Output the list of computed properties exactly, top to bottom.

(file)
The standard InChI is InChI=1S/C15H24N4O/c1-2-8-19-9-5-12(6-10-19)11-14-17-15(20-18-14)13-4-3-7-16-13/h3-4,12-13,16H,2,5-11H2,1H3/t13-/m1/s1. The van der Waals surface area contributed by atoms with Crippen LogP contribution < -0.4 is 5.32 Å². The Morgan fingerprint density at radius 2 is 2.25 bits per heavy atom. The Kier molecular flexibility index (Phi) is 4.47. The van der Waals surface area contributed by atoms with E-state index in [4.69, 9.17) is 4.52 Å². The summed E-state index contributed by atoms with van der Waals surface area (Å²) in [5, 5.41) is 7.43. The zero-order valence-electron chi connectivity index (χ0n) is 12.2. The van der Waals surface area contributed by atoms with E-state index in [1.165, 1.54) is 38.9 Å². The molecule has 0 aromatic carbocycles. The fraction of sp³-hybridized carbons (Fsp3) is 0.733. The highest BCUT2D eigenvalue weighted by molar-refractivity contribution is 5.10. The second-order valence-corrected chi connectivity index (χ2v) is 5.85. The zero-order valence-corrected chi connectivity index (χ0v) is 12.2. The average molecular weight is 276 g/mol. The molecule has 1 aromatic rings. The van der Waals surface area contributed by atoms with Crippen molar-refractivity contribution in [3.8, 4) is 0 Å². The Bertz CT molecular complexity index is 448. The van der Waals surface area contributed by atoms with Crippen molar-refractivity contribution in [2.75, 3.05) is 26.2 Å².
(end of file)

The standard InChI is InChI=1S/C15H24N4O/c1-2-8-19-9-5-12(6-10-19)11-14-17-15(20-18-14)13-4-3-7-16-13/h3-4,12-13,16H,2,5-11H2,1H3/t13-/m1/s1. The van der Waals surface area contributed by atoms with Crippen LogP contribution < -0.4 is 5.32 Å². The Morgan fingerprint density at radius 2 is 2.25 bits per heavy atom. The Kier molecular flexibility index (Phi) is 4.47. The van der Waals surface area contributed by atoms with E-state index in [4.69, 9.17) is 4.52 Å². The summed E-state index contributed by atoms with van der Waals surface area (Å²) in [5, 5.41) is 7.43. The zero-order valence-electron chi connectivity index (χ0n) is 12.2. The van der Waals surface area contributed by atoms with E-state index in [1.165, 1.54) is 38.9 Å². The molecule has 0 aromatic carbocycles. The fraction of sp³-hybridized carbons (Fsp3) is 0.733. The highest BCUT2D eigenvalue weighted by molar-refractivity contribution is 5.10. The second-order valence-corrected chi connectivity index (χ2v) is 5.85. The zero-order valence-corrected chi connectivity index (χ0v) is 12.2. The average molecular weight is 276 g/mol. The molecule has 1 aromatic rings. The van der Waals surface area contributed by atoms with Crippen molar-refractivity contribution in [3.8, 4) is 0 Å². The Bertz CT molecular complexity index is 448. The van der Waals surface area contributed by atoms with Crippen molar-refractivity contribution in [2.75, 3.05) is 26.2 Å².